Plugged IN with PSEG Long Island

It’s National Intern Day: Welcome, PSEG Long Island summer interns!

Today, July 27, is National Intern Day, and PSEG Long Island is celebrating all of our summer interns.

Our summer internship program is a longstanding tradition that serves as an opportunity for students to learn the company’s culture, meet leadership and build a professional network. For the utility, it’s a critical way to develop a talent pipeline amidst fierce competition. Recently, the utility ushered in a new class of interns, welcoming 15 budding engineers, accountants, lawyers and other professionals who are networking with seasoned specialists and working on real-world projects. Representing colleges and universities from as near as Hofstra University, to as far as The University of Florida, they’re bringing to the table exciting skills and backgrounds while gaining valuable experience along the way.

“The utility continues to build a pipeline of workers through its successful internship program. For the past 10 years, we have invested in our own success and discovered new talent and future leaders through this program.”

– Linda Johnson, PSEG Long Island Human Resources.

PSEG Long Island hosted a breakfast reception on Friday, July 21, at our Bethpage facility, where Interim President and COO Dave Lyons and other members of leadership welcomed our new interns.

Let’s meet a two of our new summer interns! 

Daniel Corbett landed his internship in our Hicksville Electric Control Room as an Electric Service technical intern. The University of Maryland College Park aerospace engineering student is learning the ropes around the electric grid by working onsite assisting the distribution system operator and other system operators as they map out circuits and determine how to solve faults. He also checks to ensure non reclose assurance requests (NRAs) – to prevent automatic or manual line re-energization – are safe and in the correct area, maps out areas service workers need to patrol, and assists with switching circuits to keep as many lights on for customers as possible while work is being performed on the grid.

Corbett said that his work at the utility is a great complement to his course of studies. He plans to graduate with a Bachelor of Science in May 2024.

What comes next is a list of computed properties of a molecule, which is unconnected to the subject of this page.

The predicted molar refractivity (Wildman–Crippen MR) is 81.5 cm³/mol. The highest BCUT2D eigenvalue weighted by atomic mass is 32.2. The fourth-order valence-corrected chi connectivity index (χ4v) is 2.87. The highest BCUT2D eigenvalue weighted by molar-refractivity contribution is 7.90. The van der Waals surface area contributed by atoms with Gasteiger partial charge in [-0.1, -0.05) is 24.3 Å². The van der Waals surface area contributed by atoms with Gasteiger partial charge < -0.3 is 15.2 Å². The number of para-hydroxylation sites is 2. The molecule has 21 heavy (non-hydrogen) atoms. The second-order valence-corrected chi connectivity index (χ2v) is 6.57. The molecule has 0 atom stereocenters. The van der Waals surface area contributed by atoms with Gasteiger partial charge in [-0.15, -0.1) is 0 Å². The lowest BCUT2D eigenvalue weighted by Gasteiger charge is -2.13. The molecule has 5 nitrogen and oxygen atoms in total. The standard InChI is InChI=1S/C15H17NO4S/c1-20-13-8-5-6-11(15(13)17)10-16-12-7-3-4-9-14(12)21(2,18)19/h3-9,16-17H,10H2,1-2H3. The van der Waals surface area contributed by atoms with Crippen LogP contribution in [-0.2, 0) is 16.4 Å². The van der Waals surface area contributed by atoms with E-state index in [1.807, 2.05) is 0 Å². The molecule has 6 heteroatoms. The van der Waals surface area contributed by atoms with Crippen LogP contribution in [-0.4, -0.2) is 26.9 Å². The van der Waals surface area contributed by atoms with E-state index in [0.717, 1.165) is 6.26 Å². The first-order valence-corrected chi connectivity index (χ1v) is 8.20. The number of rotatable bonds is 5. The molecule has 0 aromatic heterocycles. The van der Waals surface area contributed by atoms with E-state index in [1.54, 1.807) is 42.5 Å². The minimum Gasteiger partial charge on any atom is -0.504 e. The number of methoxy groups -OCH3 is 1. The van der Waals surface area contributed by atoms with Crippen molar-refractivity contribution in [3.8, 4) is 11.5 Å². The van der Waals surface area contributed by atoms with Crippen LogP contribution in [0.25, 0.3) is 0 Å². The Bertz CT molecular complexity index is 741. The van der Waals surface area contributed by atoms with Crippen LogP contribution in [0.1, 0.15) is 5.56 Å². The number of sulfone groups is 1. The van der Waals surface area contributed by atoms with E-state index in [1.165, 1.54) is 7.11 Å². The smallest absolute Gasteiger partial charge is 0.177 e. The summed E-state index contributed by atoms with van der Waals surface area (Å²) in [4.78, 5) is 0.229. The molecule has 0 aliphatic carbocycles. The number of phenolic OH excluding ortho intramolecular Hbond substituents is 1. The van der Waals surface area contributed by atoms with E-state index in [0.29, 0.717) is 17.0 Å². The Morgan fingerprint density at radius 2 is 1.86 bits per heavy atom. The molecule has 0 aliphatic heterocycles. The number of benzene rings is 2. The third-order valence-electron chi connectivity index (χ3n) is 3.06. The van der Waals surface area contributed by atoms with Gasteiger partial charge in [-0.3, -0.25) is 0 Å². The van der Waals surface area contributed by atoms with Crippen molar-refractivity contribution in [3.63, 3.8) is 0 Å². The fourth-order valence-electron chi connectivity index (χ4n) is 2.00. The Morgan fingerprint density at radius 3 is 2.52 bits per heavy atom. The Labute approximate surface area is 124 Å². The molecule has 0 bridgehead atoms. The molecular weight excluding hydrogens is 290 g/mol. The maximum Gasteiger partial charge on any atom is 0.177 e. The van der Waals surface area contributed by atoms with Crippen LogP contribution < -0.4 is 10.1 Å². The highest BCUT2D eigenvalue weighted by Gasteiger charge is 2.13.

“My position at PSEG Long Island requires knowledge in the electrical engineering field as well as strong analytical and problem solving skills. My coursework has provided a strong foundation that allows me to successfully complete my tasks in a safe and efficient manner, which is critical at PSEG Long Island.”

Unlike Corbett, some interns work in hybrid fashion, with the opportunity to work both onsite and remotely. Emily Bulger is one such intern. This University of Virginia economics student is working as an Energy Efficiency (EE) & Electric Vehicle (EV) intern in our EE department, some days in the office and other days from home. She said that while working remotely can be challenging, she takes advantage of the opportunities to meet others onsite.

Although Bulger is studying economics, environmental challenges and sustainability have always interested her, which makes her EE & EV role a great fit. Amongst her responsibilities, she helps manage the EV Make Ready and Direct Current Fast Charging incentive programs ─ which offer financial incentives to those installing or using EV charging stations ─ and she participates in meetings with customers to learn more about the inner workings of the EV world.

“This position has allowed me to build upon my business and analytical skills and take a deeper dive into the business aspect of the energy and EV industries.

Bulger will be graduating early in May 2024 and hopes to stay at the University of Virginia for another year to earn her master’s in data science. 

Both interns said that their internship at PSEG Long Island is proving to be valuable.

“This internship will be an immense help in my career path due to the fact that my everyday tasks and responsibilities highlight my strong analytical and problem solving skills as well as my ability to quickly work under pressure,” said Corbett. “PSEG’s name and prestige as a company will also help my career path by showing I have worked for an innovative and successful fortune 300 company.”

Bulger agrees, adding, “It’s my goal to pursue a career that utilizes business and technology to address environmental issues, and “PSEG Long Island’s Energy Efficiency & Electric Vehicle team does just that! This internship has opened my eyes to an innovative field that offers a growing number of job opportunities.”

Since 2019, the utility has hired approximately 12 interns as full-time, regular employees.


PSEG Long Island

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